Friday, May 28, 2010

The Ear, the Eye, and the Arm

The Ear, the Eye, and the Arm by Nancy Farmer (Penguin - Firebird) is set in a futuristic Zimbabwe where Tendai, Rita, and Kuda are kept safe from gangs in their parents' house--at least, until they escape for a little adventure. Once on the outside, the children are kidnapped and sent to the plastic mines, giving you just a hint of the tension between technology and the natural world of the story. Three detectives--the Ear, Eye, and Arm of the title--are enlisted to find them, but can they do it when the kids don't exactly want the adventure to end? At least, not before they figure out that their lives are in danger...

This is one of those books that I find pretty hard to review, and pretty hard to sell to friends. But here's a quote from the teen heroine: Tendai was reading Sun Tzu's Art of War, and Rita had the writings of Julius Caesar. "Who cares how the Romans built their roads?" she grumbled. "They should have all stayed home and had orgies." That's not a line you'd see in too many young adult books, you have to admit--and though it's not representative of the plot, it's a hint that this book won't be quite what you expected.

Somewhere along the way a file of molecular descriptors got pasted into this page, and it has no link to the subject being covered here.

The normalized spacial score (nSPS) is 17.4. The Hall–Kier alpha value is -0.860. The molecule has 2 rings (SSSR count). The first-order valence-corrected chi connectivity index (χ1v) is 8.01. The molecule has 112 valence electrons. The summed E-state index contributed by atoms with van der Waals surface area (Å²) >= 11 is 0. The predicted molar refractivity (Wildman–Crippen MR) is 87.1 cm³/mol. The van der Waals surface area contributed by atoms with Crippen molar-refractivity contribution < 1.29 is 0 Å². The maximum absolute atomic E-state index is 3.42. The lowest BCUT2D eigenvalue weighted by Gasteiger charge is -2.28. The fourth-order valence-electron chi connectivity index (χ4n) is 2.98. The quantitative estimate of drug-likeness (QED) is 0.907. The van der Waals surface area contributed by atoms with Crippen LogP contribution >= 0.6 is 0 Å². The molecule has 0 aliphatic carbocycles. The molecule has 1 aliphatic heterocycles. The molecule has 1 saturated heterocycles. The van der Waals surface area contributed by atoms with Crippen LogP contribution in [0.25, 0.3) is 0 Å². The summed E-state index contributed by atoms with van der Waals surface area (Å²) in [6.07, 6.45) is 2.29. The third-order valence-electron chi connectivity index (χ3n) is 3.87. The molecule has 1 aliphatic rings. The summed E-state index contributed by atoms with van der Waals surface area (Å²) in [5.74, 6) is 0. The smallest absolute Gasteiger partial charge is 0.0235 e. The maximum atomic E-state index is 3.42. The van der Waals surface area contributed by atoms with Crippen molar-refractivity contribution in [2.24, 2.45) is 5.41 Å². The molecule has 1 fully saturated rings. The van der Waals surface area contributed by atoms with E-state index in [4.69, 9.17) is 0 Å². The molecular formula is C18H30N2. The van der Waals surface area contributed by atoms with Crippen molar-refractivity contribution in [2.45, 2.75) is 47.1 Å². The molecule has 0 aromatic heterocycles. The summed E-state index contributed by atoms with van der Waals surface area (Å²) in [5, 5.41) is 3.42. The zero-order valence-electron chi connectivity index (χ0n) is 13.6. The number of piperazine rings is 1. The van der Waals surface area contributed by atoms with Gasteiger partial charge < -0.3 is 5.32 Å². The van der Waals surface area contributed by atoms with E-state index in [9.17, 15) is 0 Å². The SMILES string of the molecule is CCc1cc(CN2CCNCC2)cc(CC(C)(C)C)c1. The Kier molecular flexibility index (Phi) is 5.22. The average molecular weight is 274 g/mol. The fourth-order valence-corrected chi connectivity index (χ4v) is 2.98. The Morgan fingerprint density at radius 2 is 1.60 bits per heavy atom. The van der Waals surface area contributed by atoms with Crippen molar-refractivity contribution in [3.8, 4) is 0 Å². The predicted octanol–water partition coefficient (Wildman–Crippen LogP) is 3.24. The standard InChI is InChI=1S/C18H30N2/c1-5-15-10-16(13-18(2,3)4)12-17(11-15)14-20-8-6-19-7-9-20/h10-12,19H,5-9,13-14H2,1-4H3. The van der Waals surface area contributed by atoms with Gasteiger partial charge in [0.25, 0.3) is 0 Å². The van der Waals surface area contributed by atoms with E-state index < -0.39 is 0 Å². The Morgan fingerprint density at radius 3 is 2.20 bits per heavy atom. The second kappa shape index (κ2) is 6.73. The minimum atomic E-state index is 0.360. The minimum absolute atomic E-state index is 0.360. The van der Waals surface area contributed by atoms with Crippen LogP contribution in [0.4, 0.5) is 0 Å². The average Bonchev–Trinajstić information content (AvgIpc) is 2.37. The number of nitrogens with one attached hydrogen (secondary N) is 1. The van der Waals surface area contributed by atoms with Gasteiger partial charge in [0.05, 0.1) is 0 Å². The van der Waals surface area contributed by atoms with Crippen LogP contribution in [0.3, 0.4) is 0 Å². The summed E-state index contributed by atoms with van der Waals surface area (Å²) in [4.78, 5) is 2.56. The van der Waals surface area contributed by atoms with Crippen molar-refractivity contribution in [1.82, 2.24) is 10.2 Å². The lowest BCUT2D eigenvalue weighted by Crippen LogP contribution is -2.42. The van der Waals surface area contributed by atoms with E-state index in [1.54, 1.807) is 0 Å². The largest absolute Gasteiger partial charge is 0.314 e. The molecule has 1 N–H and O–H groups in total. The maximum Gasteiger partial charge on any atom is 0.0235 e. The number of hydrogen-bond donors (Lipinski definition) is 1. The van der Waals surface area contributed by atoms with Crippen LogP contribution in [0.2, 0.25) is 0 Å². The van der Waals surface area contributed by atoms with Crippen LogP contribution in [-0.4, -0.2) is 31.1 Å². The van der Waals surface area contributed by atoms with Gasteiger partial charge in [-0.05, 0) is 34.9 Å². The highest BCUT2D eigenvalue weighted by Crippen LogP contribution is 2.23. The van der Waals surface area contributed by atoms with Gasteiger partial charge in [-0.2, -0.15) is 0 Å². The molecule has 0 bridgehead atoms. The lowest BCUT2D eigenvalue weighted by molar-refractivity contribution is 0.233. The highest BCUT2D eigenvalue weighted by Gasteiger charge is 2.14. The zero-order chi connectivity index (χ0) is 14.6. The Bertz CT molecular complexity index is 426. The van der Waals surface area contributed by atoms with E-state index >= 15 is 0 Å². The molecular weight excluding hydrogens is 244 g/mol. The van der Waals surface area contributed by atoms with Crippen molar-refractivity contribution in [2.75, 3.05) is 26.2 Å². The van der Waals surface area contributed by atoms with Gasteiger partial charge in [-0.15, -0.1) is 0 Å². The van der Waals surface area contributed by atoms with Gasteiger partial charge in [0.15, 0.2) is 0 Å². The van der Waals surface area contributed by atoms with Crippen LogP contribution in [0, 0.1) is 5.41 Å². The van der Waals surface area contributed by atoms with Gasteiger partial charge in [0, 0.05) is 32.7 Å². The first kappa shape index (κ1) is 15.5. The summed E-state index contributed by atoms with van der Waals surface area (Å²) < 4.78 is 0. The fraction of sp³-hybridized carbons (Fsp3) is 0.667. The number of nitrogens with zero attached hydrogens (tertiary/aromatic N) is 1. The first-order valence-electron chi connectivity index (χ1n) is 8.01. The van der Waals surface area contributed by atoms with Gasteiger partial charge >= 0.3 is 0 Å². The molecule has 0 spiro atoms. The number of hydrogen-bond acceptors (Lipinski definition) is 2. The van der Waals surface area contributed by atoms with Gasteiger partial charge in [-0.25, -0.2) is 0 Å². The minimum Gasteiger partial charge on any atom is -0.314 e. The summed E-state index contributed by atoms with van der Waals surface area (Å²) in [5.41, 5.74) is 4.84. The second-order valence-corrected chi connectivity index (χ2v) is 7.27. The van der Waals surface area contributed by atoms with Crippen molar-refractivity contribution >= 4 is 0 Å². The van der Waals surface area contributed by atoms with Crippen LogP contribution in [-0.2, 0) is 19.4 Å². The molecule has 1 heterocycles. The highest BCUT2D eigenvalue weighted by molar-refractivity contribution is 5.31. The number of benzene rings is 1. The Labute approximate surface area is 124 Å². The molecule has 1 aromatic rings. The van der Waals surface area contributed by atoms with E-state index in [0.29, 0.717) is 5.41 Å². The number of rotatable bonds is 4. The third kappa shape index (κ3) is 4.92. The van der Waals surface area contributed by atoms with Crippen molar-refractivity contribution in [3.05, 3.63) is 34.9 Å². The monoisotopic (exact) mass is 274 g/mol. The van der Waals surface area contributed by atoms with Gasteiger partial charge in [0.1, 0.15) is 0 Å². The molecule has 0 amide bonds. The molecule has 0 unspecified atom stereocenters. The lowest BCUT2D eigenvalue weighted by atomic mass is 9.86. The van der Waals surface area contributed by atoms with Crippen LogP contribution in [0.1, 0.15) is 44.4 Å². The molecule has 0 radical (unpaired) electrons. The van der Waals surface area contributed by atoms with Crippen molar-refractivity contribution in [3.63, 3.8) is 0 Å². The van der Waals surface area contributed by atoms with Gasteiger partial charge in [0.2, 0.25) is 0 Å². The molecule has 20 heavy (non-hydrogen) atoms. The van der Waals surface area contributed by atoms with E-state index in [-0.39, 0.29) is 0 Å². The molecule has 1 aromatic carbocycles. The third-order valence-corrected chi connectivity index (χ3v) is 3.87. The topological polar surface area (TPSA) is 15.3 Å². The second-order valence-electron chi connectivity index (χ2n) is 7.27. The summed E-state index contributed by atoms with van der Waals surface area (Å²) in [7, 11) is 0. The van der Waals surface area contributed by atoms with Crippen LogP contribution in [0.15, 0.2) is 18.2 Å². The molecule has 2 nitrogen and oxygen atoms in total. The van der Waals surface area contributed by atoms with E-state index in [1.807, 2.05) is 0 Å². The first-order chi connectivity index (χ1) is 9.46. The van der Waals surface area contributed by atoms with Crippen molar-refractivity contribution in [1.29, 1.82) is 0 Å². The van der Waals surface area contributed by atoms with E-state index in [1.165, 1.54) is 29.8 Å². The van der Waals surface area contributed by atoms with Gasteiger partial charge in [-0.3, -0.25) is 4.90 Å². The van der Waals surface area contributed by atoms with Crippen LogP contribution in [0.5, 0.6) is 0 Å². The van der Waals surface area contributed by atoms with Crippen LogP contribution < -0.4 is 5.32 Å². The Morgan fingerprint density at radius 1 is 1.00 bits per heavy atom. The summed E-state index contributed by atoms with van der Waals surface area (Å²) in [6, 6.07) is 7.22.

I really enjoy this story, and I think it's one of Nancy Farmer's best, inspired by the many years she lived in Africa. One thing that I think makes this a difficult book to get others to pick up is the cover art; while I don't have a recommendation, necessarily, I don't think that any of the covers for this Newbery Honor have been able to reflect the adventure within. Some, I think, focus too much on the adults and not enough on the teens for this type of book. The bottom left is my least favorite, and I think the least appealing; I own the one on the bottom right; the top left might make me think it was published well before the mid-90s; I think I like the top right best, but I wish it balanced the mask with the hint of the science fiction setting a little more. Here's a sampling.


  1. I had this one from the library. I think it had the bottom left cover. I didn't really care about the cover, though; I'd already read another book by the author and thought I'd enjoy this one as well.

  2. I think it really helps to have an idea about an author when you're looking for more--I remember getting the one on the bottom right and being just sure that I wasn't going to like the book at all! Just a reminder for me to be more open-minded and less cover-judgey, I guess...


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